3.2 Case Ascertainment
Once the type of population coverage has been decided, the next step is to determine how cases will be ascertained. This can be done by taking active, passive or hybrid approaches (see Fig. 3.4).
With active case ascertainment, the surveillance personnel typically are hired and trained to conduct data abstraction (i.e. to be abstractors). Abstractors regularly visit, or have electronic access to, participating institutions (e.g. hospitals and clinics), and actively review multiple data sources (e.g. logbooks and medical, discharge and deaths records), to identify cases. Therefore, visiting all areas of the hospital where a potential fetus or neonate with a congenital anomaly can be identified could be important (e.g. a labour and delivery unit or a neonatal intensive care unit). For those fetuses or neonates identified in the logbooks as having a congenital anomaly, abstractors usually request maternal and infant medical records to abstract relevant information onto a reporting form (see Appendix G). It is noted that for this process to work well, medical records need to contain relevant information in a format that can be identified and abstracted easily by the abstractors, who usually have limited medical background.
Although this type of case ascertainment requires considerable resources and personnel, active case ascertainment tends to improve case detection and case reporting, and improves data quality because more extensive clinical details are collected.
To improve case ascertainment, the surveillance programme can link administrative databases (e.g. vital records, discharge data and insurance databases) with the surveillance programme database, to identify potential additional cases that were not ascertained from the more common sources. The identified cases will require verification by personnel going to the maternity hospitals and reviewing the medical records.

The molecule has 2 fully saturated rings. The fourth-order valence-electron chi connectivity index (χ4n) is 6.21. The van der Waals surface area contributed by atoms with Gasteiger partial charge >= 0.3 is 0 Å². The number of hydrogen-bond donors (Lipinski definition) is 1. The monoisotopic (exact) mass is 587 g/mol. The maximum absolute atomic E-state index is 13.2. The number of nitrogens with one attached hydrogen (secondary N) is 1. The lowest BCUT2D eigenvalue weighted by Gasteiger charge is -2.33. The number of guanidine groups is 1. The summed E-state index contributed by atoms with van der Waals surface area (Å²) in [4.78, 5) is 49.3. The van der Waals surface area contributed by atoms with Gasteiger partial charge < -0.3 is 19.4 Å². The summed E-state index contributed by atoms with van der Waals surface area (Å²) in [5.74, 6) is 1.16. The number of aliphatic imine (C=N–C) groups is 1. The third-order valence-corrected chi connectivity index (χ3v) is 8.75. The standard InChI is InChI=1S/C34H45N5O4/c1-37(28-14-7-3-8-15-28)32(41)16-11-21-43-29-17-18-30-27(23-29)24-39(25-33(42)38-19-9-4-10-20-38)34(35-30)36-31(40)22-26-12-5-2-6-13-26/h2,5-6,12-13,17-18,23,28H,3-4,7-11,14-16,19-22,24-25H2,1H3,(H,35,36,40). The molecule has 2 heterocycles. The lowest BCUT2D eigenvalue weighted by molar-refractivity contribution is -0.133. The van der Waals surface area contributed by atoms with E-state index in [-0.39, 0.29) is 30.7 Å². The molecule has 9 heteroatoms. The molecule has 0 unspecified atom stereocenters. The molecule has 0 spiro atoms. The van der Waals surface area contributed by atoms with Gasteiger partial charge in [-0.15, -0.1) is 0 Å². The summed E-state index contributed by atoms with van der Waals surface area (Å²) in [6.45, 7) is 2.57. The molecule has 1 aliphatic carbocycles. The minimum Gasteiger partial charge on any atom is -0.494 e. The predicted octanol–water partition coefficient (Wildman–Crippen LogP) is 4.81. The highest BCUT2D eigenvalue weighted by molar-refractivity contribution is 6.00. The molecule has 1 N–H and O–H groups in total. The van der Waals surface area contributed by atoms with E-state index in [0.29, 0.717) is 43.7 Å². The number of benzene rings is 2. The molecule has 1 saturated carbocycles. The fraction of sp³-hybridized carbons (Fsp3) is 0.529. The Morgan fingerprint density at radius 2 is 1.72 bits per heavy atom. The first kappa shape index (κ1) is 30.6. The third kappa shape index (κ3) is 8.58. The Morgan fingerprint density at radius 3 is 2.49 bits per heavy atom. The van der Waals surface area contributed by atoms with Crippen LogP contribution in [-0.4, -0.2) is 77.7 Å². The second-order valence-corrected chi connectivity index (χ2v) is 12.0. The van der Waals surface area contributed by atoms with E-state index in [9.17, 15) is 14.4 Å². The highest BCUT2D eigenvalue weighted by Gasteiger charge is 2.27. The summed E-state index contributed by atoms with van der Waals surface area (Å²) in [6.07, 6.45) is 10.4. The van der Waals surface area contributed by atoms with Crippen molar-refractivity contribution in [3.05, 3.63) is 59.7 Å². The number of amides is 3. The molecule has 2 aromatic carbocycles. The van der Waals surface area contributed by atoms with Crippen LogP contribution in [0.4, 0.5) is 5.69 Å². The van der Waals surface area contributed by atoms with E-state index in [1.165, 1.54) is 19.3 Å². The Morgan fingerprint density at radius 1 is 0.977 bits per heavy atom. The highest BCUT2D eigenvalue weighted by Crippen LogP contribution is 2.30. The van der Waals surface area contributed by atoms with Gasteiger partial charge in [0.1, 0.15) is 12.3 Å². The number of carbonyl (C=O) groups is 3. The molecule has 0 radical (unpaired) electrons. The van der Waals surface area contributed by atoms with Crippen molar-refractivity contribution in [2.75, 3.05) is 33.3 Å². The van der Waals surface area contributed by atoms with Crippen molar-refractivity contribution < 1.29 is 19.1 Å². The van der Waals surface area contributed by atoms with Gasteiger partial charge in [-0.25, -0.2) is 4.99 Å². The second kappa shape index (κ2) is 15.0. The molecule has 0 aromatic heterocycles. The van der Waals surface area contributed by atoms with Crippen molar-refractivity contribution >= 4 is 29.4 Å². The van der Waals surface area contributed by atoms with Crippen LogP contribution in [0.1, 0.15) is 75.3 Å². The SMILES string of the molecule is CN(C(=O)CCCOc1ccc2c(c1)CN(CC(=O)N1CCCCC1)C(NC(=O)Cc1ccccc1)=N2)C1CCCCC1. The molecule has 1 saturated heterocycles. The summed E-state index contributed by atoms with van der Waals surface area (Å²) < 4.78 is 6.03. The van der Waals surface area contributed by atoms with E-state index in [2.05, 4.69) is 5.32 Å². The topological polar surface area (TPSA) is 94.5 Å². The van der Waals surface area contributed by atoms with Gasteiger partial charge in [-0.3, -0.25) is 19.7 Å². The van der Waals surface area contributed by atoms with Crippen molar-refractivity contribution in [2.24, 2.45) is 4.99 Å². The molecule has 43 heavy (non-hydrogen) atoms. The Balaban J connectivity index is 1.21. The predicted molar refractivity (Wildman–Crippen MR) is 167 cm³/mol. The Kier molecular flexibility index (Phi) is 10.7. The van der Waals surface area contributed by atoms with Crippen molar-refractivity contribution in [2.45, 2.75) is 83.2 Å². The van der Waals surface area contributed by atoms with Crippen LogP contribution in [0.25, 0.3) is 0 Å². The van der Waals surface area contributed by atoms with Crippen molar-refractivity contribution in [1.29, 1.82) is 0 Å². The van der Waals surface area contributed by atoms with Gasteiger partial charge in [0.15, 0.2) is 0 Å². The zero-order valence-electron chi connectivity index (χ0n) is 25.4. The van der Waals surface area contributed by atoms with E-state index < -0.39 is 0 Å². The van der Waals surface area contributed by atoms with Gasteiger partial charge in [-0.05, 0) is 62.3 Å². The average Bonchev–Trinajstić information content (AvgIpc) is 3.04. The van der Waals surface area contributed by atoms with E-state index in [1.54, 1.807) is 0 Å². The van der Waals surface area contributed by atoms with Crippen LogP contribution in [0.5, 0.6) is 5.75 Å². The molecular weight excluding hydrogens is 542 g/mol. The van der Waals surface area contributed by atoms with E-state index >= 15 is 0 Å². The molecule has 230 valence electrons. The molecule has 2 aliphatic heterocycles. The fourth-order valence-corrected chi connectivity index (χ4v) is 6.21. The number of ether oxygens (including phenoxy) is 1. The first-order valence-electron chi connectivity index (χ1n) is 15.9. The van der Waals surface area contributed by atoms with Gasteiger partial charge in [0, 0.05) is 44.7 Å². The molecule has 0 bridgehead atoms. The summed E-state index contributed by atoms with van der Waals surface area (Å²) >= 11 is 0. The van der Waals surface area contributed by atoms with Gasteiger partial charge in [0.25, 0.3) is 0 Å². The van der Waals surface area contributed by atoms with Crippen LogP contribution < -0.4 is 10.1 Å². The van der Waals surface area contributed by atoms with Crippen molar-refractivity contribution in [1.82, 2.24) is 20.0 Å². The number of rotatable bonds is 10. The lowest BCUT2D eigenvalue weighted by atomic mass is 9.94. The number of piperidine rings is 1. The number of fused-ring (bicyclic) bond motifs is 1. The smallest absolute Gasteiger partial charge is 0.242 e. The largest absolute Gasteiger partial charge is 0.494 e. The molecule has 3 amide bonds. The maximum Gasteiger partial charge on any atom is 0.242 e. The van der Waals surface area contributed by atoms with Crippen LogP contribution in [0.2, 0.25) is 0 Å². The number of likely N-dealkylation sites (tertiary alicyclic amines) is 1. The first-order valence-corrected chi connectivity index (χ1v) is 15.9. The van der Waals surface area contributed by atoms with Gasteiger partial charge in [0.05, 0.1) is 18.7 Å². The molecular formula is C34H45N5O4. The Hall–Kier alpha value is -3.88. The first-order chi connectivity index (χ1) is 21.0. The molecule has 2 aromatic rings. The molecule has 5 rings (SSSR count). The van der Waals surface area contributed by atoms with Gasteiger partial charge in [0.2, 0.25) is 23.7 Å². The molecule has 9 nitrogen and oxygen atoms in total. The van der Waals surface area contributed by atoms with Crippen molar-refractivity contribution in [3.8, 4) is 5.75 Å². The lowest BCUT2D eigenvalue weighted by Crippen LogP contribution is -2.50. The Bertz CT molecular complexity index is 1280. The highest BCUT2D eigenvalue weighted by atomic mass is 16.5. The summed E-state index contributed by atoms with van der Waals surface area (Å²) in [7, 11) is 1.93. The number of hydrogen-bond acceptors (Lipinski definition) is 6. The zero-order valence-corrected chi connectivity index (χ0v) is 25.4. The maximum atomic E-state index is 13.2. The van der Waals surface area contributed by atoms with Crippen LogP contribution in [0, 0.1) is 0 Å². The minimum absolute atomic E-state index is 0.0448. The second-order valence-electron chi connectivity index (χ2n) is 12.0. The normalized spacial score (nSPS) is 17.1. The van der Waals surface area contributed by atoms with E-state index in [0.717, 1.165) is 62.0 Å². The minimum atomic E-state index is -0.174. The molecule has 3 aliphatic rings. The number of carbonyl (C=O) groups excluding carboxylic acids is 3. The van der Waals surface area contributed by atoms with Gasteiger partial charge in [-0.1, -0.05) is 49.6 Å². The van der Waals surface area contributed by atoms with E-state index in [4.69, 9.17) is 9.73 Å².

With passive case ascertainment, hospital personnel who identify a fetus or neonate with a congenital anomaly or anomalies report this information directly to the surveillance registry. Also, cases may be ascertained by linking administrative databases (e.g. vital records, discharge data and insurance databases) to the surveillance programme database. With passive case ascertainment, the information that is reported to the surveillance registry is typically not verified by direct abstraction of the medical record.
This type of case ascertainment is less expensive because fewer resources and personnel are required. However, the burden of reporting falls on hospitals or clinics, which might require time and effort of hospital staff who are already busy. This could result in a less than optimal reporting rate, less complete documentation or less timely reporting, or a combination thereof. It also usually yields less complete detail on each case and underestimates the number of congenital anomalies that occur. In addition, because reported information is not validated, it could also overestimate certain congenital anomalies.
Hybrid case ascertainment refers to a combination of passive case ascertainment of most types of congenital anomalies, with active case ascertainment of specific congenital anomalies, or for a percentage of all reported congenital anomalies as a quality control tool. For example, a surveillance programme can conduct active ascertainment of NTDs to gather more detailed case information in a more timely manner, but carry out passive ascertainment of all other congenital anomalies under surveillance. Similarly, a programme can use passive reporting with active follow-up verification of certain congenital anomalies.
Regardless of the method selected for case ascertainment (active or passive), each participating hospital can identify a “champion” who is committed to the programme. This could help to ensure more complete participation of the different hospital units and services participating in the surveillance programme. Also, the role of this leader could be to train other personnel (such as doctors, nurses and technicians) on how to identify cases, record the information and oversee the information flow, so as to maintain an ongoing and active quality control on the quantity and completeness of information. The role of a leader, or champion, can be important to a programme’s success.